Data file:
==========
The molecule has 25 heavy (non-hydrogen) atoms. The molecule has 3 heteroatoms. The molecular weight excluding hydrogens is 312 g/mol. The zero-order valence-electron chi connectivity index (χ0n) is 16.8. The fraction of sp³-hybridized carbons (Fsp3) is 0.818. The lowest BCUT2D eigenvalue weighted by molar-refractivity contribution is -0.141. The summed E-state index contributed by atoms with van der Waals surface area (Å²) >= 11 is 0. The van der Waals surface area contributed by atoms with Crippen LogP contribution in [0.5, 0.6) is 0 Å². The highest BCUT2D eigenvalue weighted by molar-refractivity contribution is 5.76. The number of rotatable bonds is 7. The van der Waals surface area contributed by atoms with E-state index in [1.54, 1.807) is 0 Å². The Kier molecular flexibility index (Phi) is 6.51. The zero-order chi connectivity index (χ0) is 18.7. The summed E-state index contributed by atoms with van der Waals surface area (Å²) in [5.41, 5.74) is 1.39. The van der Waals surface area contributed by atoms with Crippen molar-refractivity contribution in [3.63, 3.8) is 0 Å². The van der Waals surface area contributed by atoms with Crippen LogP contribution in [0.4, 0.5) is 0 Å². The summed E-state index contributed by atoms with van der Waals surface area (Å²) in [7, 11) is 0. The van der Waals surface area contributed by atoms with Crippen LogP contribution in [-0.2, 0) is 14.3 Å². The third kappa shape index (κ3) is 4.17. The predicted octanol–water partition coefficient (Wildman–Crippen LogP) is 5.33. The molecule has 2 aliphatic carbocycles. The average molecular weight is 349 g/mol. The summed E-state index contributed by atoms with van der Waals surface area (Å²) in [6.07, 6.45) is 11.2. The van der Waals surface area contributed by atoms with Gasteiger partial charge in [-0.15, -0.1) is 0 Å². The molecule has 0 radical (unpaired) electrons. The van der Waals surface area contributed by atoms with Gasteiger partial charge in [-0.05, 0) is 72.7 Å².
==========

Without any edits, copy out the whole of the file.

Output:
The molecule has 25 heavy (non-hydrogen) atoms. The molecule has 3 heteroatoms. The molecular weight excluding hydrogens is 312 g/mol. The zero-order valence-electron chi connectivity index (χ0n) is 16.8. The fraction of sp³-hybridized carbons (Fsp3) is 0.818. The lowest BCUT2D eigenvalue weighted by molar-refractivity contribution is -0.141. The summed E-state index contributed by atoms with van der Waals surface area (Å²) >= 11 is 0. The van der Waals surface area contributed by atoms with Crippen LogP contribution in [0.5, 0.6) is 0 Å². The highest BCUT2D eigenvalue weighted by molar-refractivity contribution is 5.76. The number of rotatable bonds is 7. The van der Waals surface area contributed by atoms with E-state index in [1.54, 1.807) is 0 Å². The Kier molecular flexibility index (Phi) is 6.51. The zero-order chi connectivity index (χ0) is 18.7. The summed E-state index contributed by atoms with van der Waals surface area (Å²) in [5.41, 5.74) is 1.39. The van der Waals surface area contributed by atoms with Crippen molar-refractivity contribution in [3.63, 3.8) is 0 Å². The van der Waals surface area contributed by atoms with Crippen LogP contribution in [0.4, 0.5) is 0 Å². The summed E-state index contributed by atoms with van der Waals surface area (Å²) in [7, 11) is 0. The van der Waals surface area contributed by atoms with Crippen LogP contribution in [-0.2, 0) is 14.3 Å². The third kappa shape index (κ3) is 4.17. The predicted octanol–water partition coefficient (Wildman–Crippen LogP) is 5.33. The molecule has 2 aliphatic carbocycles. The average molecular weight is 349 g/mol. The summed E-state index contributed by atoms with van der Waals surface area (Å²) in [6.07, 6.45) is 11.2. The van der Waals surface area contributed by atoms with Gasteiger partial charge in [-0.15, -0.1) is 0 Å². The molecule has 0 radical (unpaired) electrons. The van der Waals surface area contributed by atoms with Gasteiger partial charge in [-0.05, 0) is 72.7 Å².